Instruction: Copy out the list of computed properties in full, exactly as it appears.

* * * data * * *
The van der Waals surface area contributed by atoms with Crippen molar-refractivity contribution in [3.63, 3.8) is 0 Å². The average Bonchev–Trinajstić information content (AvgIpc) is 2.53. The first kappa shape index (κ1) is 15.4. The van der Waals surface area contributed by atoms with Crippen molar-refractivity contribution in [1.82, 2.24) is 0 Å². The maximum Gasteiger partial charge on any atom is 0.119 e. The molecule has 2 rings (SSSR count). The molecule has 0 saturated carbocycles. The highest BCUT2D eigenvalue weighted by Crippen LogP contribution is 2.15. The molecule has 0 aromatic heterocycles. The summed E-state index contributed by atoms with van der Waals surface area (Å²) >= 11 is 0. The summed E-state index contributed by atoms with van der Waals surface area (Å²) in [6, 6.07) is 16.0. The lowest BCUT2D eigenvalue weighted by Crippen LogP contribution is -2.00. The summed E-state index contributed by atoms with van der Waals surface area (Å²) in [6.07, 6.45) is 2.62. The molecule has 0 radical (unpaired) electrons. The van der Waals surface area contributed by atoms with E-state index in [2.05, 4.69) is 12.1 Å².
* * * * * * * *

The van der Waals surface area contributed by atoms with Crippen molar-refractivity contribution in [3.63, 3.8) is 0 Å². The average Bonchev–Trinajstić information content (AvgIpc) is 2.53. The first kappa shape index (κ1) is 15.4. The van der Waals surface area contributed by atoms with Crippen molar-refractivity contribution in [1.82, 2.24) is 0 Å². The maximum Gasteiger partial charge on any atom is 0.119 e. The molecule has 2 rings (SSSR count). The molecule has 0 saturated carbocycles. The highest BCUT2D eigenvalue weighted by Crippen LogP contribution is 2.15. The molecule has 0 aromatic heterocycles. The summed E-state index contributed by atoms with van der Waals surface area (Å²) >= 11 is 0. The summed E-state index contributed by atoms with van der Waals surface area (Å²) in [6, 6.07) is 16.0. The lowest BCUT2D eigenvalue weighted by Crippen LogP contribution is -2.00. The summed E-state index contributed by atoms with van der Waals surface area (Å²) in [6.07, 6.45) is 2.62. The molecule has 0 radical (unpaired) electrons. The van der Waals surface area contributed by atoms with E-state index in [2.05, 4.69) is 12.1 Å².